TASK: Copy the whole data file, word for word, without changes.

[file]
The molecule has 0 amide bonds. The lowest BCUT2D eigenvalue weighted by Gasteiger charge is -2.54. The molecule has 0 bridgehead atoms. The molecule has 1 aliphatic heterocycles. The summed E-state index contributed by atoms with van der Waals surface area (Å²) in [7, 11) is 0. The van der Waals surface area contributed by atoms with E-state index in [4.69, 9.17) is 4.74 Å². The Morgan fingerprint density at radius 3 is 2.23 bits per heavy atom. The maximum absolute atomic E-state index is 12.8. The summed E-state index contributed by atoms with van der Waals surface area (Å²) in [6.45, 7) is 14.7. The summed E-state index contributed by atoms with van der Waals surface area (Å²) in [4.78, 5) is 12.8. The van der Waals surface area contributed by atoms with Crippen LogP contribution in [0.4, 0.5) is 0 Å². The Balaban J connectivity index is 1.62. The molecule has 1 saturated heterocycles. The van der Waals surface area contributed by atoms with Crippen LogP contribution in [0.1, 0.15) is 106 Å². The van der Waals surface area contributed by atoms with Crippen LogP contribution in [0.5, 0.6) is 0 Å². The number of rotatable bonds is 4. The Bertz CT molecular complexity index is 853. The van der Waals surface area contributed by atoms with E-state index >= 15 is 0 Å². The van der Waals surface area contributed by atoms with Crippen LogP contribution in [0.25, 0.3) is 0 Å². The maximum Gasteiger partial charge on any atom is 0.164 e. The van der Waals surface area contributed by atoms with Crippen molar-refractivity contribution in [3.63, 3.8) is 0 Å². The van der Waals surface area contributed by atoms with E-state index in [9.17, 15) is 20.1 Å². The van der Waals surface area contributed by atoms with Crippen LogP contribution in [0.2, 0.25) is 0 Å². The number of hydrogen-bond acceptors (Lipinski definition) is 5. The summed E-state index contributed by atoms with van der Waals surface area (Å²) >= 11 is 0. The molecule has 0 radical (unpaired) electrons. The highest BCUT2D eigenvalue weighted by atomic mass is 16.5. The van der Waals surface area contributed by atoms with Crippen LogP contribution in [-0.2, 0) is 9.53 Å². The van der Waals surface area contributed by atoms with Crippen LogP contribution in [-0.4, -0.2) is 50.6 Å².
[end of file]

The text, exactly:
The molecule has 0 amide bonds. The lowest BCUT2D eigenvalue weighted by Gasteiger charge is -2.54. The molecule has 0 bridgehead atoms. The molecule has 1 aliphatic heterocycles. The summed E-state index contributed by atoms with van der Waals surface area (Å²) in [7, 11) is 0. The van der Waals surface area contributed by atoms with E-state index in [4.69, 9.17) is 4.74 Å². The Morgan fingerprint density at radius 3 is 2.23 bits per heavy atom. The maximum absolute atomic E-state index is 12.8. The summed E-state index contributed by atoms with van der Waals surface area (Å²) in [6.45, 7) is 14.7. The summed E-state index contributed by atoms with van der Waals surface area (Å²) in [4.78, 5) is 12.8. The van der Waals surface area contributed by atoms with Crippen LogP contribution in [0.4, 0.5) is 0 Å². The Balaban J connectivity index is 1.62. The molecule has 1 saturated heterocycles. The van der Waals surface area contributed by atoms with Crippen LogP contribution in [0.1, 0.15) is 106 Å². The van der Waals surface area contributed by atoms with Crippen LogP contribution in [0.5, 0.6) is 0 Å². The number of rotatable bonds is 4. The Bertz CT molecular complexity index is 853. The van der Waals surface area contributed by atoms with E-state index >= 15 is 0 Å². The van der Waals surface area contributed by atoms with Crippen LogP contribution in [0.25, 0.3) is 0 Å². The maximum Gasteiger partial charge on any atom is 0.164 e. The van der Waals surface area contributed by atoms with Crippen molar-refractivity contribution in [3.63, 3.8) is 0 Å². The van der Waals surface area contributed by atoms with E-state index in [9.17, 15) is 20.1 Å². The van der Waals surface area contributed by atoms with Crippen LogP contribution in [0.2, 0.25) is 0 Å². The number of hydrogen-bond acceptors (Lipinski definition) is 5. The summed E-state index contributed by atoms with van der Waals surface area (Å²) >= 11 is 0. The molecule has 0 radical (unpaired) electrons. The highest BCUT2D eigenvalue weighted by atomic mass is 16.5. The van der Waals surface area contributed by atoms with Crippen LogP contribution in [-0.2, 0) is 9.53 Å². The van der Waals surface area contributed by atoms with Crippen LogP contribution in [-0.4, -0.2) is 50.6 Å².